By Daniel Lewis, ProQuest Product Manager
On August 2, 1963, Bob Moses, Director of the Student Nonviolent Coordinating Committee’s (SNCC) Mississippi Voter Registration Project wrote a memo to the SNCC Executive Committee in which he outlined what became the Mississippi Freedom Summer Project of 1964. In this memo, Moses, who originally went to Mississippi in July 1961 to work on voter registration efforts, summarized some of the things that he and SNCC had accomplished and learned in Mississippi between July 1961 and August 1963.
Among the accomplishments, Moses listed the following:
“1. The recruitment and involvement of people from Mississippi, some adults, but mostly young people …
2. The establishments of ‘beachheads’ or bases for operation in a number of towns and counties in Mississippi.
3. Gained the confidence of many local Negro leaders in the validity of SNCC’s program.
4. Provided considerable material for suits by the U.S. Department of Justice against Mississippi voting laws and practices designed to keep Negroes from voting.”
In the next paragraph, Moses listed the challenges that remained in Mississippi. He wrote:
“1. It is not possible for us to register Negroes in Mississippi. …
2. All direct action campaigns for integration have had their back broken by sentencing prisoners to long jail terms and requiring excessive bail. …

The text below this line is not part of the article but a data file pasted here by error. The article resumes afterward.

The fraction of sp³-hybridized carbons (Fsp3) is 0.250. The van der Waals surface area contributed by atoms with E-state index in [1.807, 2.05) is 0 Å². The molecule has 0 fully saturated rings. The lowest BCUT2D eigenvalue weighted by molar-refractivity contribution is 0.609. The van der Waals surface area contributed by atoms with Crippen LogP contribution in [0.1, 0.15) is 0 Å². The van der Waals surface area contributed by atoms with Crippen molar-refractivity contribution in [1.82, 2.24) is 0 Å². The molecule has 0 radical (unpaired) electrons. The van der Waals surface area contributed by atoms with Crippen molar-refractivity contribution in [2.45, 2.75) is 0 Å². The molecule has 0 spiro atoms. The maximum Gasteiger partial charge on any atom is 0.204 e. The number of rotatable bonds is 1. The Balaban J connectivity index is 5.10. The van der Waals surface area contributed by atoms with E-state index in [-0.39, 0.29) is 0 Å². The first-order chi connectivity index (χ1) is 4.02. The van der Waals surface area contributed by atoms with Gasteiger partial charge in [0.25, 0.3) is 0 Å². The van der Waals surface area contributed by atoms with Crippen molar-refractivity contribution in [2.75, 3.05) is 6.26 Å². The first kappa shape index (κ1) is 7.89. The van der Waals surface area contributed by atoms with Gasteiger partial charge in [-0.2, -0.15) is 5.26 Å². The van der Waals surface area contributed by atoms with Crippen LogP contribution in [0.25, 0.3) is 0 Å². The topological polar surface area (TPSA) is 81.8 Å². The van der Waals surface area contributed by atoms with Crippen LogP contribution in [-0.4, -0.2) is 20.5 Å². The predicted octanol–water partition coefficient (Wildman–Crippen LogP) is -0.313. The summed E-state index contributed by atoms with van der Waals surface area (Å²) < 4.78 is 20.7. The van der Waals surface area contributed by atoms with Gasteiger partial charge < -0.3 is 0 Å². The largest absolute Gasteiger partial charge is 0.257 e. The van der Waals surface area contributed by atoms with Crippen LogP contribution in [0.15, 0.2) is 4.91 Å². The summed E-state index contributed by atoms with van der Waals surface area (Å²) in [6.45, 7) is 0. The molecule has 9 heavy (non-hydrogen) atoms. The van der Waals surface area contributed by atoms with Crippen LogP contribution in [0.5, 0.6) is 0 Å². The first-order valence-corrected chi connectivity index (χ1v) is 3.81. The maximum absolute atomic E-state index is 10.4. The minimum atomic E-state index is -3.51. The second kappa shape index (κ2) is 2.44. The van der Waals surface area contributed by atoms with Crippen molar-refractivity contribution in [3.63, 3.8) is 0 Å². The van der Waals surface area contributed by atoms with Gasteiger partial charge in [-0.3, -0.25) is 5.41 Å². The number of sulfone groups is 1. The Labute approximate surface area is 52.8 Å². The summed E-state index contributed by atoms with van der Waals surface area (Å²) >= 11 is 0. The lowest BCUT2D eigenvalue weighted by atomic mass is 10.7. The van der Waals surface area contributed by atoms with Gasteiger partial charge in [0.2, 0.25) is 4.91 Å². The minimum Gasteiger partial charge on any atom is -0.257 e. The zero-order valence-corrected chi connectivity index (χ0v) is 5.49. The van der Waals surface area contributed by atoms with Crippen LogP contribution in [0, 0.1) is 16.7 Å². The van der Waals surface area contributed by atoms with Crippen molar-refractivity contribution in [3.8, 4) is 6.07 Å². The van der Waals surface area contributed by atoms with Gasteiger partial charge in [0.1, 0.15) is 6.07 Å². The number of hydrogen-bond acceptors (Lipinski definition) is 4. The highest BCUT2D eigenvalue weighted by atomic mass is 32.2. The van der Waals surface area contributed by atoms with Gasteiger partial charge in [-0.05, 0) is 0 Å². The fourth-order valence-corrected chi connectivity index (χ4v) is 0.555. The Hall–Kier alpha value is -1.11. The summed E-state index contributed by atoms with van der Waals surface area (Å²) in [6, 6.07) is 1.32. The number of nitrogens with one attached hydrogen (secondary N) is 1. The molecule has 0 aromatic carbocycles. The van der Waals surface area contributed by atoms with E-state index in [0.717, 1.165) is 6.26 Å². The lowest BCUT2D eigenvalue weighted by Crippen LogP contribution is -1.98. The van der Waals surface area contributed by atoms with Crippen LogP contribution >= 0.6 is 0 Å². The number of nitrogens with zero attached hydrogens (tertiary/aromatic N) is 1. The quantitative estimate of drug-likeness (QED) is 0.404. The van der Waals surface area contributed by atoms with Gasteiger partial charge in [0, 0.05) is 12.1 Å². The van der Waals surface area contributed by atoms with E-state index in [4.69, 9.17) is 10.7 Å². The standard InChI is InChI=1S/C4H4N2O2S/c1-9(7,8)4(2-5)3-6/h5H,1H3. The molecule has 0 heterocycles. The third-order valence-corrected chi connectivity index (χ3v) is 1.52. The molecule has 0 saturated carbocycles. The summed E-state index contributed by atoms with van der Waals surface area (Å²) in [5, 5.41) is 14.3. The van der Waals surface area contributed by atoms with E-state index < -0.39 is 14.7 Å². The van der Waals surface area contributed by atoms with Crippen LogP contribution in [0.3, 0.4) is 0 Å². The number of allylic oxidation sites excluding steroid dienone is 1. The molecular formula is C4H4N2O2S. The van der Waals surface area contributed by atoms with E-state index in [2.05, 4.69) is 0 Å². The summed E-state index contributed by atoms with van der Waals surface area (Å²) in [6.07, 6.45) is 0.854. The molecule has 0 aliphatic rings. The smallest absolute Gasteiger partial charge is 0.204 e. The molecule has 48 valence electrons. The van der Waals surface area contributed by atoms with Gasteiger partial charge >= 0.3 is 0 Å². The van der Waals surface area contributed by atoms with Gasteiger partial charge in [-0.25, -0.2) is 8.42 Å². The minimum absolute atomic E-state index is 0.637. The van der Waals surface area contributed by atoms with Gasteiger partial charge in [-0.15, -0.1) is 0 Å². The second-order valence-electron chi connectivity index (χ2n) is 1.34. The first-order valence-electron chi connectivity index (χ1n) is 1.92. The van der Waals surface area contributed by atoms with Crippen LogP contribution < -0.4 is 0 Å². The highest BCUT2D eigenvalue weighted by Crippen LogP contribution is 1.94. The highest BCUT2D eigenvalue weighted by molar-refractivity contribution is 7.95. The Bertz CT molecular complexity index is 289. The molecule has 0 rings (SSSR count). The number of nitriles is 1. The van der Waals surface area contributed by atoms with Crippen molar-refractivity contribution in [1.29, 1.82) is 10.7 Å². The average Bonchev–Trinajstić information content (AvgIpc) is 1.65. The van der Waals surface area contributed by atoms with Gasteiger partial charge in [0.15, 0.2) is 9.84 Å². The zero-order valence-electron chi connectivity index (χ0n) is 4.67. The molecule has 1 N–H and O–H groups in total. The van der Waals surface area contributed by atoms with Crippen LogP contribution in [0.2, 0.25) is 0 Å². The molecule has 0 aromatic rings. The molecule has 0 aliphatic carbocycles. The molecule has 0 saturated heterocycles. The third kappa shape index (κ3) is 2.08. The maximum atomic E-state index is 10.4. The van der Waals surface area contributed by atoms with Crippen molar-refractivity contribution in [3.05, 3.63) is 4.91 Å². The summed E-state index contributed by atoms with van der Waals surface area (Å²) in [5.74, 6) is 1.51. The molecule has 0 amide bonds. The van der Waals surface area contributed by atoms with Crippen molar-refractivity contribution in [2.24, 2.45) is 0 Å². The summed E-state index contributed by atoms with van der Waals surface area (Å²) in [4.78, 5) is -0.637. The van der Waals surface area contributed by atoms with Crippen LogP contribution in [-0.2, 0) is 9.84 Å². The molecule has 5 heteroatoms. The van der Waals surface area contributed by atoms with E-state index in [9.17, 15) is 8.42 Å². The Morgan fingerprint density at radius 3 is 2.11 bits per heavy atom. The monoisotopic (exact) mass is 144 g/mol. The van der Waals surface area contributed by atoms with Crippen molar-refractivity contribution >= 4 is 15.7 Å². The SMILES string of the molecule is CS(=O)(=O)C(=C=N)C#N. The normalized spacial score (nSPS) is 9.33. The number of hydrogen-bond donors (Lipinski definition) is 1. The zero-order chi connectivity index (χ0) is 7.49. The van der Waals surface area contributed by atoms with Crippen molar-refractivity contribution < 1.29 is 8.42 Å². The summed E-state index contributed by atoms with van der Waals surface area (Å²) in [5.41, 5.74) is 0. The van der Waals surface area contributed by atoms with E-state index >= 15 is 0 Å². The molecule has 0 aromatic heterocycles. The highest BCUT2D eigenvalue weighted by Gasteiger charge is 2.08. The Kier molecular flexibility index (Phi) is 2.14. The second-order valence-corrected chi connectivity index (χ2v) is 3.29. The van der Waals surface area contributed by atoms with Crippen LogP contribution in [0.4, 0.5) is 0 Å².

3. It is expensive to operate in Mississippi.”
As a result of the difficulties that SNCC had encountered in Mississippi, Moses proposed that “SNCC launch a one-man-one-vote campaign for Mississippi aimed at obtaining the vote [for Black Americans] in Mississippi by 1964.” Moses’s proposal in this August 1963 memo led to what became Freedom Summer, an effort in which SNCC, working with about 1,000 volunteers, many of them white college students, worked to gain the right to vote for Black Mississippians.
Bob Moses was one of the soft-spoken leaders of the civil rights movement. His actions did not make the front-page headlines in the way that Martin Luther King or Malcolm X or Stokely Carmichael did. But Moses’ proposal for Freedom Summer led to one of the most important initiatives of the civil rights movement. Moses helped cultivate local leaders in Mississippi and squarely focused attention on the deep-seated racial injustice and violence in Mississippi.
Among the outstanding accomplishments of the Freedom Summer were the creation of the Mississippi Freedom Democratic Party (MFDP), the coordination of a Freedom Vote to elect MFDP delegates for the 1964 Democratic National Convention, and the cultivation of local leaders like Fannie Lou Hamer, who gave an impassioned speech at the Democratic National Convention in Atlantic City, New Jersey in August 1964.
The records of SNCC’s accomplishments in Mississippi, as well as its campaigns throughout the period from 1960-1972 are now presented in ProQuest History Vault Black Freedom Struggle in the 20th Century: Organizational Records and Personal Papers, Part 2. The HistoryMakers in ProQuest’s Black Studies Center also contains a fascinating interview with former SNCC Chairman John Lewis (Congressman from Georgia since January 1987). Other interviews with civil rights veterans in The HistoryMakers include Dorothy Height of the National Council of Negro Women, and C. T. Vivian and Joseph Lowery of the Southern Christian Leadership Conference.
[Home page image: Excerpt from transcript of interview with Joseph Rauh on July 30, 1969. Rauh represented the MFDP at Atlantic City in 1964. In this portion of the interview, he comments on Bob Moses. Source: General Services Administration transcript of interview with Joseph L. Rauh, Jr., Lyndon Baines Johnson Presidential Library, Austin, Texas.
Image above: Licensed for reuse. From www.blackwomenandmoney.com]